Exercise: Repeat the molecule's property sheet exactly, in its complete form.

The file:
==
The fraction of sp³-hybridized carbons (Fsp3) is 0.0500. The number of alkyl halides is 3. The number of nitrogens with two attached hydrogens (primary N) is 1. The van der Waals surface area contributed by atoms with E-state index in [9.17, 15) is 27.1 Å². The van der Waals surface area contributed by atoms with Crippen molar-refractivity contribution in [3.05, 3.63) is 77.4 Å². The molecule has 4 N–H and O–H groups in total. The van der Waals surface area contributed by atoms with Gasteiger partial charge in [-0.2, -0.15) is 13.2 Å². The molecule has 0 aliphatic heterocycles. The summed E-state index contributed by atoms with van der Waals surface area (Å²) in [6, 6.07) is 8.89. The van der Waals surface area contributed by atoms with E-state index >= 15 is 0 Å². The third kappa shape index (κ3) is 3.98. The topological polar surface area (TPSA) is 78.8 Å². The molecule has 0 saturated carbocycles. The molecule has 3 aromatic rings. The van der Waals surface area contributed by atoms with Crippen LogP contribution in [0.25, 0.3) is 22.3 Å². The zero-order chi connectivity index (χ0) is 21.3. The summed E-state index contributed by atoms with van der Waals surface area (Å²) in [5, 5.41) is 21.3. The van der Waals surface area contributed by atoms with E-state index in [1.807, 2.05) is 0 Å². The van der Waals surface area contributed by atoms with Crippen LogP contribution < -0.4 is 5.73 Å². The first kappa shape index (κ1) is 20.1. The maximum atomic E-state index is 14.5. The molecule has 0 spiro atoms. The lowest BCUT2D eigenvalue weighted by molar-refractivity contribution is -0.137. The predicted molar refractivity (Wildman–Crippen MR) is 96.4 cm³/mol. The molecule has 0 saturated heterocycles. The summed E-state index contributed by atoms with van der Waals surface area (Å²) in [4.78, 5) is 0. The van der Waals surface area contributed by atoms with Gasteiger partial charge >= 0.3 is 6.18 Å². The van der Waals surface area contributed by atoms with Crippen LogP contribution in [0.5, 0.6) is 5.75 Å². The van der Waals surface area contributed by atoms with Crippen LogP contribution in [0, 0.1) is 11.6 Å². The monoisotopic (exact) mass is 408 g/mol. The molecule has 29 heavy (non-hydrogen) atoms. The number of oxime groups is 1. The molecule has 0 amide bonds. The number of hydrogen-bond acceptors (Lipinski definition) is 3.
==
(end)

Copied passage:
The fraction of sp³-hybridized carbons (Fsp3) is 0.0500. The number of alkyl halides is 3. The number of nitrogens with two attached hydrogens (primary N) is 1. The van der Waals surface area contributed by atoms with E-state index in [9.17, 15) is 27.1 Å². The van der Waals surface area contributed by atoms with Crippen molar-refractivity contribution in [3.05, 3.63) is 77.4 Å². The molecule has 4 N–H and O–H groups in total. The van der Waals surface area contributed by atoms with Gasteiger partial charge in [-0.2, -0.15) is 13.2 Å². The molecule has 0 aliphatic heterocycles. The summed E-state index contributed by atoms with van der Waals surface area (Å²) in [6, 6.07) is 8.89. The van der Waals surface area contributed by atoms with E-state index >= 15 is 0 Å². The third kappa shape index (κ3) is 3.98. The topological polar surface area (TPSA) is 78.8 Å². The molecule has 0 saturated carbocycles. The molecule has 3 aromatic rings. The van der Waals surface area contributed by atoms with Crippen LogP contribution in [0.25, 0.3) is 22.3 Å². The zero-order chi connectivity index (χ0) is 21.3. The summed E-state index contributed by atoms with van der Waals surface area (Å²) in [5, 5.41) is 21.3. The van der Waals surface area contributed by atoms with E-state index in [1.807, 2.05) is 0 Å². The van der Waals surface area contributed by atoms with Crippen LogP contribution < -0.4 is 5.73 Å². The first kappa shape index (κ1) is 20.1. The maximum atomic E-state index is 14.5. The molecule has 0 spiro atoms. The lowest BCUT2D eigenvalue weighted by molar-refractivity contribution is -0.137. The predicted molar refractivity (Wildman–Crippen MR) is 96.4 cm³/mol. The molecule has 0 saturated heterocycles. The summed E-state index contributed by atoms with van der Waals surface area (Å²) in [4.78, 5) is 0. The van der Waals surface area contributed by atoms with Gasteiger partial charge >= 0.3 is 6.18 Å². The van der Waals surface area contributed by atoms with Crippen LogP contribution in [0.5, 0.6) is 5.75 Å². The van der Waals surface area contributed by atoms with Crippen LogP contribution in [0, 0.1) is 11.6 Å². The monoisotopic (exact) mass is 408 g/mol. The molecule has 29 heavy (non-hydrogen) atoms. The number of oxime groups is 1. The molecule has 0 amide bonds. The number of hydrogen-bond acceptors (Lipinski definition) is 3.